The aspartate aminotransferase/alanine aminotransferase ratio during the study period. Each box shows the median and the interquartile range values; lines show the total range

Changes in LD

The individual changes in LD are illustrated in Figure 4. All subjects showed an increased LD at some time point during the assessment period and the highest value obtained was 31.0 µkat l−1 (subject 9; Table 2). On day 7, LD was still significantly increased compared with the pre-exercise levels (P ≤ 0.01).

Figure 4
Individual changes over time for lactate dehydrogenase (µkat l−1). 1, (○); 2, (□); 3, ([open triangle]); 4, (+); 5, (◊); 6, ([down-pointing small open triangle]); 7, (×); 8, (•); 9, ([filled square]); 10, ([filled triangle]); 11, (+); 12, (♦); ...

Changes in ALP, γGT and bilirubin

Bilirubin, γGT and ALP were almost unaltered during the 7-day measurement period. The maximum values for individual responders are given in Table 2. There was one responder for ALP (subject 3; 2.1 µkat l−1) and one for bilirubin (subject 1; 24 µmol l−1). There were no responders for γGT.

Changes in CK and myoglobin

Creatine kinase and myoglobin showed significantly increased values during the full measurement period (Figures 5 and and6).6). On day 2, both CK and myoglobin were above the reference limit in all 14 subjects. Four subjects had CK levels >800 µkat l−1 and five subjects had myoglobin levels above the maximum detectable level of 2999 µg l−1.

Figure 5
Individual changes over time for creatine kinase (µkat l−1). 1, (○); 2, (□); 3, ([open triangle]); 4, (+); 5, (◊); 6, ([down-pointing small open triangle]); 7, (×); 8, (•); 9, ([filled square]); 10, ([filled triangle]); 11, (+); 12, (♦); ...
Figure 6
Individual changes over time for myoglobin (µg l−1). 1, (○); 2, (□); 3, ([open triangle]); 4, (+); 5, (◊); 6, ([down-pointing small open triangle]); 7, (×); 8, (•); 9, ([filled square]); 10, ([filled triangle]); 11, (+); 12, (♦); 13, ...

On day 7, these two parameters were still significantly increased compared with pre-exercise levels (P < 0.01). The maximum values for individual responders are given in Table 2.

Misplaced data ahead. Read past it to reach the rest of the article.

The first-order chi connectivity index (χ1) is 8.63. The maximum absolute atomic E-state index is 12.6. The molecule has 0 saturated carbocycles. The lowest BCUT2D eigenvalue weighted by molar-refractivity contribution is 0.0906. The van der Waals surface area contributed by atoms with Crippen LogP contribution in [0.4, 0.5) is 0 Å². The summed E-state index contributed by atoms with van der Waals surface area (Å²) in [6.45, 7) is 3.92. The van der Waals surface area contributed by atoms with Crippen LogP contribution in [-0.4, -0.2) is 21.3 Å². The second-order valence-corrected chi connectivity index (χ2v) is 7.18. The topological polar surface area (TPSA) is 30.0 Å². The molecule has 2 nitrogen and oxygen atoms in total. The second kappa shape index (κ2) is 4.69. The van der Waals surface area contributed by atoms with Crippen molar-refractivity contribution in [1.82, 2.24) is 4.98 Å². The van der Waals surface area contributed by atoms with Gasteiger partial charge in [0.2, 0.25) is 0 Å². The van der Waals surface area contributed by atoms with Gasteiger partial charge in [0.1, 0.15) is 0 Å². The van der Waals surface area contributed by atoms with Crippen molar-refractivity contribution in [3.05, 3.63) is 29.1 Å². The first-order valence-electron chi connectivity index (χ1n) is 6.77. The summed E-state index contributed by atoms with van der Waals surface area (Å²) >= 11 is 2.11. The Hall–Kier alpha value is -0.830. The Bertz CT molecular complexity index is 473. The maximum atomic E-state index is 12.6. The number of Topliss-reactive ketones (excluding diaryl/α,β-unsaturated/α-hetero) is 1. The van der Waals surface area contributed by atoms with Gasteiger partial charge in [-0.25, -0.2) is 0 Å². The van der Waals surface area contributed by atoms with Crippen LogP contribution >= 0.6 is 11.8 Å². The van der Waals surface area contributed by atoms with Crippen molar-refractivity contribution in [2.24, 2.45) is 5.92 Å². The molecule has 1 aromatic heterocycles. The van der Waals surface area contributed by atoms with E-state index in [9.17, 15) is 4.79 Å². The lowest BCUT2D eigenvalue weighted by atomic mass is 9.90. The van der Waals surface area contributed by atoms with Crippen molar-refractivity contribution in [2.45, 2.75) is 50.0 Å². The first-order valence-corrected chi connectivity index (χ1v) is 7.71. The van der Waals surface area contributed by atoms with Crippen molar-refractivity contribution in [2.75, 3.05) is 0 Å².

Time pattern of changes in clinical chemistry parameters

The time to reach tmax, time to first passage above upper local reference limit and time of renormalization [last passage below upper local reference limit or defined as day 8 (192 h) if still increased on day 7] was calculated for five of the studied clinical chemistry parameters (Table 3). Myoglobin had the shortest tmax (0.08 h) and ALT the longest tmax and time to first passage above upper local reference limit, whereas LD had the shortest time to first passage below upper local reference limit. Except for LD, >50% of the subjects had values above the upper local reference limit on day 7.

Table 3
Median time to response

Discussion

The occurrence of idiosyncratic drug hepatotoxicity is a major problem in all phases of clinical drug development and the leading cause of postmarketing warnings and withdrawals [10]. Asymptomatic elevations of liver function tests during clinical trials could be drug-related, but other factors, such as strenuous exercise, have resulted in increased serum transaminase levels [11]. As we had observed that healthy subjects performing intensive weightlifting during clinical trials exhibited altered liver function tests (elevations of AST, ALT; unpublished observations), we conducted a study to clarify the effects of weightlifting on liver function tests.

The effects of weightlifting on CK and myoglobin levels have been thoroughly described [8, 12], but there is no information regarding the effect on clinicalchemistry parameters commonly used to evaluate liver function. However, other types of strenuous physical exercise, such as marathon running, are known to affect liver function tests [13].